Demographics of stocked fish

Rainbow trout comprise about one half of Rhode Island’s stocked fish species. They are popular with anglers because they are good fighters, and have attractive, rainbow-colored skin. Fish hatcheries like raising them because they are hardy fish that grow quickly.

“The rainbows, I would say, are half of all our trout,” Fernstrom said. “Then we have the other half, the brooks, the browns and the golden trout. They’re really rainbow trout, but they’re a genetic mutation.”

The golden trout, introduced in only the past five years, is the product of a research project at the University of Rhode Island.

“URI was playing around with them, and they had some excess,” Fernstrom said. 

“Some golden trout were released in ponds and were an instant hit, so DEM purchased golden trout broodstock in Pennsylvania and began stocking them in 2019.”

Any angler who catches golden trout and emails a photo of them to DEM receives a gold pin.

“People go crazy for that pin,” Fernstrom said. 

Larger fish live outdoors in the long, concrete tanks, or raceways, protected by fencing from those ever watchful herons until they are big enough to be trucked to the fishing ponds. 

In each raceway, the water roils with hungry fish, expecting to be fed whenever a human approaches. Some raceways are crowded with large trout that wre ready for release and others hold fish for later stocking dates. 

“I can’t have all the fish really big all at once,” Fernstrom said. “It’s too much demand on the resources.”

‘Fish don’t know weekends’

The thousands of fish and their stages of growth are recorded on spreadsheets, but Fernstrom doesn’t need to look at his computer. “We have them for reference, but I’ve done this for so long, I know what I have,” he said.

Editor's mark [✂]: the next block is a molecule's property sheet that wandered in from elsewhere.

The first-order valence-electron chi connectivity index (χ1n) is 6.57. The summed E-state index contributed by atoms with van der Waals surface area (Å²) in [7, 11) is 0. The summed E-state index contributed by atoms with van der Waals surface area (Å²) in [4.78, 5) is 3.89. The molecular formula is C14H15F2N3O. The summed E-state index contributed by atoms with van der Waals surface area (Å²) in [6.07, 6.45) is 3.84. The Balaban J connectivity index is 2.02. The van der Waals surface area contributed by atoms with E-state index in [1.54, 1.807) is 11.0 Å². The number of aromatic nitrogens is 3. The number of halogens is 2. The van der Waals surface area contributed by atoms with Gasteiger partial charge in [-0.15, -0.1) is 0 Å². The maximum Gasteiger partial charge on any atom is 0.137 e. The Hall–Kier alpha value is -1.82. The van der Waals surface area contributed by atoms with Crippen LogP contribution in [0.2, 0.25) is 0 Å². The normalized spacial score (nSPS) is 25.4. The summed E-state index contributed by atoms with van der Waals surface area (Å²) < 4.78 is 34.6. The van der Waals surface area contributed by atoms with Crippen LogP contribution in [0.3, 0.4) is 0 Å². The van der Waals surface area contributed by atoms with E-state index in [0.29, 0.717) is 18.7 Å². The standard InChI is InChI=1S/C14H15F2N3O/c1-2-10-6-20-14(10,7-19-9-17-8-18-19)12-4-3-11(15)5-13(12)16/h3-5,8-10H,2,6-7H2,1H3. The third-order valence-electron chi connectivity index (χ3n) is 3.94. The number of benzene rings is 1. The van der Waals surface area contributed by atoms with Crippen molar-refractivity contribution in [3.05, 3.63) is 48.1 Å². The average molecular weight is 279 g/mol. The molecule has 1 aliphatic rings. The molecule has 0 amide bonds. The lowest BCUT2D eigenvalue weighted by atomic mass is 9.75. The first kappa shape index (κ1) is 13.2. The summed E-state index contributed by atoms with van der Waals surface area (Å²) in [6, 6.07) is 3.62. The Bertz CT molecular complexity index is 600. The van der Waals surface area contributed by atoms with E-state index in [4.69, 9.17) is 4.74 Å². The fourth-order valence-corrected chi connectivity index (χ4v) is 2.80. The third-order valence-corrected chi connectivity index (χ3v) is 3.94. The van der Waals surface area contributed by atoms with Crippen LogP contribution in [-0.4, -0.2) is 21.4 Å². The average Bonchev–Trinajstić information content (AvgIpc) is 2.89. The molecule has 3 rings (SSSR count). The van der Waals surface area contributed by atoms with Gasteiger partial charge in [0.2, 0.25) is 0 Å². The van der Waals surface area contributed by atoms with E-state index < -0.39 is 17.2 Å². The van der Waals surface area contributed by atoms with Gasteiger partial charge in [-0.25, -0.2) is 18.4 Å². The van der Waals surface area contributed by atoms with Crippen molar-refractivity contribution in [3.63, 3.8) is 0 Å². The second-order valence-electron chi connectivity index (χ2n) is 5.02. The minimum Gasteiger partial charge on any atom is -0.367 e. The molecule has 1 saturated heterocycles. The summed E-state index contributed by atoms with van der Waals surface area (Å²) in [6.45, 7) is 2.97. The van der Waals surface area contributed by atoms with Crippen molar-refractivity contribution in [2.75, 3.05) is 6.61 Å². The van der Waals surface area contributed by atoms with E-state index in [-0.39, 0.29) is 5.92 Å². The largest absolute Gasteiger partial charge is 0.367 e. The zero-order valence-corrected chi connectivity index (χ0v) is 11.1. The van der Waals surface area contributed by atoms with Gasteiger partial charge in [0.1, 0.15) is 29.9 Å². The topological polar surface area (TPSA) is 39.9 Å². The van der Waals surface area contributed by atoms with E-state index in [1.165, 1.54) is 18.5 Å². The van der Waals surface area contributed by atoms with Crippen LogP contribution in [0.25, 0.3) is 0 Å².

Water for the hatchery comes from three wells on the property. There is also a large standby generator. Fernstrom is notified by an alarm if something goes wrong. He lives seven minutes away from the hatchery and can be there in 10 minutes. 

“I can’t have a beer because I might have to work,” he said. “The winds make me nervous. We have backup but they fail – there’s only so much actually we can do with the budget we have. Fish don’t know weekends. They don’t know holidays. We’re here 365.”

Without circulating water, the fish will quickly die. There have been losses, caused by failed pumps. 

“You’ve got 20 minutes,” Fernstrom said. “It’s happened twice in my career. We don’t lose everything. We always manage to save some of the fish. You make some tough decisions. So, it all depends on the scenario. The worst-case scenario, we’ve never lost all three wells, but we typically lose the two big ones. When we have something catastrophic happen, the motors blow in the pumps.”

He pauses to knock wood on his desk.

“I don’t want to jinx myself,” he said. “Since we did the last upgrade on them, we have not lost the pumps, which is the biggest problem. The decision you’ve got to make is, say you’ve got one well. What fish live, because you can’t keep them all.”

Sometimes, young fish don’t make it to adulthood for other reasons.

“You get the mortalities,” Fernstrom continued. “Just like humans, things die without explanation and you try and figure out why, so you can prevent it from going further. Sometimes, you can’t. That’s why we take on so many fish, because stuff happens.”

The state’s stocked trout do not live long enough to reproduce in the wild, and Dudley said their DNA is not mixing with that of wild trout. She also noted that the stocking program has benefited the state in other ways.

“There was a need to provide a quality angling experience,” she said. “Property was acquired by the state, which was the impetus for public participation in outdoor sports, including fishing. These properties will never be developed and are held in the public trust in perpetuity. Stocked trout are much more sought after because of their large size, enjoyable fishing experience, and for subsistence anglers, a great food source.”

Not everyone believes releasing hatchery trout into water bodies with native trout is a wise resource management policy. Wild trout advocates, such as the group, Protect RI Brook Trout, are trying to persuade DEM to limit its stocking program to ponds that already contain non-native species.

Fernstrom’s perspective is more practical, and focused on meeting a constant demand.

“I look at this as a business,” he said. “The fishermen are my customers and this is my product, and they want my product and they pay money for the product.”